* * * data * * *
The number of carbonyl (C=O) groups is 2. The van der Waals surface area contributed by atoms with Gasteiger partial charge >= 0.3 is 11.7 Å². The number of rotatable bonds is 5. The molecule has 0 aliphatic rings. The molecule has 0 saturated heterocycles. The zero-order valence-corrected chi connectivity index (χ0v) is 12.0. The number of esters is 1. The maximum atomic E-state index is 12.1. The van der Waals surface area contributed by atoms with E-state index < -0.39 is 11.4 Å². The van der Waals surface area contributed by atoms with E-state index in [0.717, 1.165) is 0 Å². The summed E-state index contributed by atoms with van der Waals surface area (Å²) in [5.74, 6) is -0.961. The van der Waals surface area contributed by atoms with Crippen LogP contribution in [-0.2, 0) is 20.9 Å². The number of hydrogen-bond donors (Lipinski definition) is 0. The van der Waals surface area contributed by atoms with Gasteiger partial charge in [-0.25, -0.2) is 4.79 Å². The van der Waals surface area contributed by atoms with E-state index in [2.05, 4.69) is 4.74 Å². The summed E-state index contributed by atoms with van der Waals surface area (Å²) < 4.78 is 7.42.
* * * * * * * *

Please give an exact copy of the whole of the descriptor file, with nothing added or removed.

The number of carbonyl (C=O) groups is 2. The van der Waals surface area contributed by atoms with Gasteiger partial charge >= 0.3 is 11.7 Å². The number of rotatable bonds is 5. The molecule has 0 aliphatic rings. The molecule has 0 saturated heterocycles. The zero-order valence-corrected chi connectivity index (χ0v) is 12.0. The number of esters is 1. The maximum atomic E-state index is 12.1. The van der Waals surface area contributed by atoms with E-state index < -0.39 is 11.4 Å². The van der Waals surface area contributed by atoms with E-state index in [0.717, 1.165) is 0 Å². The summed E-state index contributed by atoms with van der Waals surface area (Å²) in [5.74, 6) is -0.961. The van der Waals surface area contributed by atoms with Crippen LogP contribution in [-0.2, 0) is 20.9 Å². The number of hydrogen-bond donors (Lipinski definition) is 0. The van der Waals surface area contributed by atoms with Gasteiger partial charge in [-0.25, -0.2) is 4.79 Å². The van der Waals surface area contributed by atoms with E-state index in [2.05, 4.69) is 4.74 Å². The summed E-state index contributed by atoms with van der Waals surface area (Å²) < 4.78 is 7.42.